June is the month of drones, as Adam Rothstein and Olivia Rosane of The State present Murmuration, a festival of drone culture. I’m excited about this – no big surprise there – and given that I’ve been writing for it a bit, I’ve been returning to some of the other things that have been written before now on the subject of drones, and what drones are, and what we are to drones and vice versa, and what difference it all makes anyway.
Here, there be spoilers.
For Christmas in 2004 I received every episode of the original series on VHS. Each tape contained two episodes separated by the kind of cheesy music you might expect from a local news daytime talk show in 1992. I watched all 30 or so tapes, multiple times, sometimes with my high school English teacher during lunch after he had finished sneaking a cigarette in his beat up Civic. I have fond memories of eating turkey sandwiches and laughing at William Shatner’s fighting style. But what was more important (to us anyway) than the unchoreographed fight sequences were the literary parables. I see no exaggeration or hyperbole when people describe Star Trek as a philosophy or a religion, but I see it much more as a political orientation. The crew might go where no one has gone before, but the show rarely strayed from the very basics of the human condition. Star Trek holds a mirror to the society that produced it, and J.J. Abrams’ trek is most certainly a product of the Endless War on Terror. (more…)
Photo credit: Rajiv Mehta
I’ve spent the last span of days trying to figure out what I want to say (first) about Quantified Self Europe 2013 (#qseu13), which took place in Amsterdam on 11 and 12 May. The conference spanned a truly amazing pair of days, both of which I spent furiously live-tweeting and paper-scribbling field notes as my jet-lagged brain threatened simultaneously to implode and to explode (in the best of all possible ways) on both an intellectual and a personal level. The Twitter-length post is easy: “Wow, #qseu13 was so awesome!” A few chapter-length essays would be easy as well, given enough time. A blog post, though…blog-length is hard.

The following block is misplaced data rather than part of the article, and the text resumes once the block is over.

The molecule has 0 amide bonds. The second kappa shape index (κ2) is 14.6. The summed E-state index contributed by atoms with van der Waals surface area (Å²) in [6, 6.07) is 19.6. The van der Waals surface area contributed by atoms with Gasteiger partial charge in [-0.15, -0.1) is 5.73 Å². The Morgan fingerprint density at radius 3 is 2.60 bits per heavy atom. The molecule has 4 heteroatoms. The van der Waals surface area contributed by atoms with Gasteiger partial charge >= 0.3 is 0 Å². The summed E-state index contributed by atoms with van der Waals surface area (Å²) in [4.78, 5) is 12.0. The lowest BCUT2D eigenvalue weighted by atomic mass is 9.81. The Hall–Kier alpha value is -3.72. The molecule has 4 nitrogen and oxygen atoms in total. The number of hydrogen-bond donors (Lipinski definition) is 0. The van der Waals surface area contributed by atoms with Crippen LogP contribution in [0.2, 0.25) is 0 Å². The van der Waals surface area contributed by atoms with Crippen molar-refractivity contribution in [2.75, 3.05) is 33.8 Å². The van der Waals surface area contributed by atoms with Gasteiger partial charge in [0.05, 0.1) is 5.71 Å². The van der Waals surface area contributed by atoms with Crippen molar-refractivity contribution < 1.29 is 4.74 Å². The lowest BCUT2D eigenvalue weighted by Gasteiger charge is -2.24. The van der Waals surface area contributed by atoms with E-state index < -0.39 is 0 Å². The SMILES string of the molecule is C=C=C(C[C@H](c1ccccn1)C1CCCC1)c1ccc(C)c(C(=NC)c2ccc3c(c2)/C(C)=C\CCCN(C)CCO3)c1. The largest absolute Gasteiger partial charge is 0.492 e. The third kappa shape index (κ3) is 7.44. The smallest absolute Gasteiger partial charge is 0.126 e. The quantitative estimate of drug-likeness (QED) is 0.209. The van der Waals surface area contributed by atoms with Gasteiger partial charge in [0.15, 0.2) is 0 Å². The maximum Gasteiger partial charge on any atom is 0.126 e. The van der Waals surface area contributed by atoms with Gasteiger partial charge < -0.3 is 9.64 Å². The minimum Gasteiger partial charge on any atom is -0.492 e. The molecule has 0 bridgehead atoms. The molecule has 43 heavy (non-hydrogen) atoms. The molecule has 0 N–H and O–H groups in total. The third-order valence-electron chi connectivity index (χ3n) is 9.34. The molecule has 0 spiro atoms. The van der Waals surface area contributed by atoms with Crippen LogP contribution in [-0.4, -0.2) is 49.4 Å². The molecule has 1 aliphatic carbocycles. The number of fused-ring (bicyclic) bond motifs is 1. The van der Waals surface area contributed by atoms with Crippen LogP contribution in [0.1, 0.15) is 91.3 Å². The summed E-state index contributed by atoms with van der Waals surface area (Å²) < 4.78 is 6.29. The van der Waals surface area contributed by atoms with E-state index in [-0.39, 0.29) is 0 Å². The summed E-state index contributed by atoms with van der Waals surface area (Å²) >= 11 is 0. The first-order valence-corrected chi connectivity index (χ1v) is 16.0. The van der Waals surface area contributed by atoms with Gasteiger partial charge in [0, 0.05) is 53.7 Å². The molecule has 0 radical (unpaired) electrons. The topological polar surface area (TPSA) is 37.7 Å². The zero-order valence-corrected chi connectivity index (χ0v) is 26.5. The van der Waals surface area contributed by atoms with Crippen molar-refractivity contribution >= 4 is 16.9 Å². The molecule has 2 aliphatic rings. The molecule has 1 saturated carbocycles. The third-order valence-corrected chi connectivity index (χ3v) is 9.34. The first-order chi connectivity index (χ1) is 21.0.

For the sake of continuity, I’ll start this first post by picking up where I left off last week. On the first day of this year’s Quantified Self Europe, I hosted a breakout session [pdf] called, “The Missing Trackers,” in which I posed questions about who might be missing from the Quantified Self community, what we might learn about the Quantified Self community by looking at who’s missing from it, and whether those absences might be a problem. (more…)
Let’s play a guessing game: How far do you have to read before you can guess what I’m describing?
To begin, it’s both an organization and a group of people. It’s quite large; over a million people participate. They don’t all participate together, though; rather, they meet up regularly in much smaller groups, in cities all over the world. Participants are almost all doing some kind of self-tracking, which usually includes things about their bodies, their activities, what they eat, and sometimes how they feel. When the smaller groups get together, meetings include both presentations and time for participants to get advice from each other about their self-tracking projects.
If you’re a regular reader of Cyborgology (or someone I’ve talked to about my dissertation project), you might think I’m talking about Quantified Self—and that would not be an unreasonable guess. But in this case, the group I’ve described isn’t Quantified Self; it’s Weight Watchers International. (more…)